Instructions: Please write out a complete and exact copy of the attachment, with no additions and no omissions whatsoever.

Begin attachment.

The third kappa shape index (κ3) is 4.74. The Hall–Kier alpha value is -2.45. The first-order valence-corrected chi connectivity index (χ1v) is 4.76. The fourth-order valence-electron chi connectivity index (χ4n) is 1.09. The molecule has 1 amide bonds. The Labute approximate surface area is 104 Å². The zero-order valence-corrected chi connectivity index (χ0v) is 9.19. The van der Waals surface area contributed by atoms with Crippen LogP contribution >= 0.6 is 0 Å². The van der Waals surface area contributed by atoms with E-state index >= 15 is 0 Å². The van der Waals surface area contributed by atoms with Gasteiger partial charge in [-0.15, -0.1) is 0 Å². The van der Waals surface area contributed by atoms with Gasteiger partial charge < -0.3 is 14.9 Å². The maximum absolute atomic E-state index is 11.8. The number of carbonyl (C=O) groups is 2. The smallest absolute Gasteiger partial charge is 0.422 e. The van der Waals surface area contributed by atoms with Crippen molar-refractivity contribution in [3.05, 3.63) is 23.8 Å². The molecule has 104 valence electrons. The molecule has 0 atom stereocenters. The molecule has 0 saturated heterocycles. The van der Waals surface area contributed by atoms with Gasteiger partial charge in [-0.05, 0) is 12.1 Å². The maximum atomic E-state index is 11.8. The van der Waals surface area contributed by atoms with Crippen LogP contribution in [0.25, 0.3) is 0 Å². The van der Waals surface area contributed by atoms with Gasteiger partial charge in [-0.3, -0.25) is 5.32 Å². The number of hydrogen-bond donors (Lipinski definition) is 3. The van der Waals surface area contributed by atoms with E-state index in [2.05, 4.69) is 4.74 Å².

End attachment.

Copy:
The third kappa shape index (κ3) is 4.74. The Hall–Kier alpha value is -2.45. The first-order valence-corrected chi connectivity index (χ1v) is 4.76. The fourth-order valence-electron chi connectivity index (χ4n) is 1.09. The molecule has 1 amide bonds. The Labute approximate surface area is 104 Å². The zero-order valence-corrected chi connectivity index (χ0v) is 9.19. The van der Waals surface area contributed by atoms with Crippen LogP contribution >= 0.6 is 0 Å². The van der Waals surface area contributed by atoms with E-state index >= 15 is 0 Å². The van der Waals surface area contributed by atoms with Gasteiger partial charge in [-0.15, -0.1) is 0 Å². The van der Waals surface area contributed by atoms with Gasteiger partial charge < -0.3 is 14.9 Å². The maximum absolute atomic E-state index is 11.8. The number of carbonyl (C=O) groups is 2. The smallest absolute Gasteiger partial charge is 0.422 e. The van der Waals surface area contributed by atoms with Crippen molar-refractivity contribution in [3.05, 3.63) is 23.8 Å². The molecule has 104 valence electrons. The molecule has 0 atom stereocenters. The molecule has 0 saturated heterocycles. The van der Waals surface area contributed by atoms with Gasteiger partial charge in [-0.05, 0) is 12.1 Å². The maximum atomic E-state index is 11.8. The van der Waals surface area contributed by atoms with Crippen LogP contribution in [0.25, 0.3) is 0 Å². The van der Waals surface area contributed by atoms with Gasteiger partial charge in [-0.3, -0.25) is 5.32 Å². The number of hydrogen-bond donors (Lipinski definition) is 3. The van der Waals surface area contributed by atoms with E-state index in [2.05, 4.69) is 4.74 Å².